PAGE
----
Christian rapper-singer Natalie Lauren (former stage name Suzy Rock) released a track a few days ago called “Bad” a remake of rapper Wale‘s recent hit. Lauren’s message, however, was about one of purity, what we yearn for and what we settle for instead. Some of us may not think we are settling for less, but we think we’ll get what we want when we do things our way instead of God’s way. The one and only perfect way. The following is the rough copy of an essay I wrote for my creative writing course during my last semester as an undergrad. It was the first time I had ever really given a “testimony” if you will to a group of mixed company, believers and/or non-believers. I later revised the copy, as the professor wished it had some dialogue, and so I gave it some. However, what I added didn’t exist. So what you’re about to read is 100% of true events and true thoughts. And I hope it encourages any and everyone.
True Love Waits. This was a ring I bought when I was fifteen containing the slogan known by all Christian girls who aspire to rewarded by living sexually “pure” for God. The ring, sold in Christian bookstores and church gift shops, can also be sold with a contract – a cute little certificate printed with Old English text or what-have-you in which you promise your commitment of chastity to God with your signature. This came along with my ring and when I got home, I read the declaration statement on the certificate and felt a twinge of fear, hesitation, and disbelief. The declaration outlined exactly what the “promise” entailed, and I knew with every fiber of my being that I wasn’t going to wait for having sex. Yet I still signed the thing. Why did I buy the ring in the first place if I knew I wasn’t going to keep the promise? That’s something I still don’t have a concrete answer for, so you can make your best speculation. Love was on my mind, and in the gift shop of my grandmother’s large pink church in Charlotte, a sterling silver ring with “love” engraved behind “true” and “waits,” just looked so, lovely – and on my ring finger no less.
The only thing I knew of true love at the time was that if you felt so much passion for another person that you would deny everything else just to be near him or her, then it was real. Now, I wasn’t one of those boy-crazy fourteen year old girls that needed attention from any and all willing – I was one of those girls that craved something deep. Deeper than, I don’t know, deep. I thought “I don’t know. But I certainly know I won’t wait to wait until I get married. I don’t think I’ll even get married like that.”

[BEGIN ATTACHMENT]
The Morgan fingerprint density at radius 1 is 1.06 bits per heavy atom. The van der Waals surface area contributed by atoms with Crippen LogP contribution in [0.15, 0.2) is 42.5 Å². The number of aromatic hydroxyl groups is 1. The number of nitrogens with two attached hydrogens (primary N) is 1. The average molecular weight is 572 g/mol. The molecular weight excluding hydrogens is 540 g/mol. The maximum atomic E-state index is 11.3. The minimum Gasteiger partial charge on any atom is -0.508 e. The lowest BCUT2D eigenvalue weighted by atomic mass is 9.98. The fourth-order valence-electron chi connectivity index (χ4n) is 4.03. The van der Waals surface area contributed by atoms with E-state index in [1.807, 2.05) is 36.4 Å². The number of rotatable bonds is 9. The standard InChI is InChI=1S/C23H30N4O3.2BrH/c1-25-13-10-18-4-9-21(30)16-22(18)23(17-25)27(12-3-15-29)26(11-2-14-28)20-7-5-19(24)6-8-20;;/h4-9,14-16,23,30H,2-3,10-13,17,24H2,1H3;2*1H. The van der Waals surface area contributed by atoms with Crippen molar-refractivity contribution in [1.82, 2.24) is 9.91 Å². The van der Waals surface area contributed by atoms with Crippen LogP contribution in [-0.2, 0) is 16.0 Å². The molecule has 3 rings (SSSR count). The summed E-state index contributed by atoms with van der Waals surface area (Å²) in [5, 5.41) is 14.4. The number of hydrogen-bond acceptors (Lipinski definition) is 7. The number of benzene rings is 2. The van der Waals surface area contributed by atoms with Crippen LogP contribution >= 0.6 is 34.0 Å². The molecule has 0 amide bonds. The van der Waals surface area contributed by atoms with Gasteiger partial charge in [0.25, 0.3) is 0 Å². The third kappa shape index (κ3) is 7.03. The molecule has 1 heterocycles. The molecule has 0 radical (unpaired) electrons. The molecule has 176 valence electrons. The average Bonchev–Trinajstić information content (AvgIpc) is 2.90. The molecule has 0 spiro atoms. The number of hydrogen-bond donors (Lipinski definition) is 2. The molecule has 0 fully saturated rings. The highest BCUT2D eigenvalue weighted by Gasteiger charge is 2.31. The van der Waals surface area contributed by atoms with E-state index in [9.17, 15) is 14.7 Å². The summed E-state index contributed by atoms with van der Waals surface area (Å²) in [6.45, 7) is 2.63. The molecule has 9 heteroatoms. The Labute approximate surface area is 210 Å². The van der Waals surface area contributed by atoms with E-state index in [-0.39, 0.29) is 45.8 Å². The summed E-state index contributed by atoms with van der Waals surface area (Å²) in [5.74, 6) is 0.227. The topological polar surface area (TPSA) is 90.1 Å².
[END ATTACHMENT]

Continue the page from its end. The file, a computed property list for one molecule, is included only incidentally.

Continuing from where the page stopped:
I ended up leaving that ring at my Nana’s condo, whom I was staying with during the summer when I bought the ring. On a conference trip in New York City Nana called to tell me she had my ring in her purse but took it out and left it in someone’s bathroom (what made her take that ring such a far distance is still a mystery to me). Months later, I moved to South Carolina with my mother and Nana bought and sent another True Love Waits ring for me – very identical to the first, sans certificate. I ended up losing that one to the bathroom sink. Where was the certificate from the first ring? Long lost and forgotten somewhere with the original “forms” Plato once asserted were infinitely elusive to mankind.
(I kind of didn’t want to see this as a sign but couldn’t ignore or resist acknowledging the significance of it all.)
The woman I was becoming was more aware, open-minded and adventurous. And I believed in experiencing my desires and fulfilling any and all pleasures that they yearned for. Who the hell was I kidding telling anyone (including myself) that I wasn’t going to have sex until my wedding night? God knew the truth, and so did I. I told myself until I really fell in love. And I was right.
November 9, 2006 the 11th and 12th graders at my high school were going to a college fair held in the University of South Carolina’s coliseum. As one of those nerds who loved field trips, I literally ran out my class so I wouldn’t miss the bus. I stopped in the hallway and asked a couple of students walking if there was an announcement for seniors to board the buses. They said yes – I was like ‘O man!’ and started down the stairs. But when I looked out the window of that stairway, I saw that all the buses were still parked and decided to calm my panicking soul. The two people I asked about the announcement walked behind me, I told them something along the lines of “Thank God, I thought I was late” between breaths. One of them, a nice tall-dark-and-handsome dude put his hand on my back and said “You’re all right (or something patronizing like that). Then we started talking…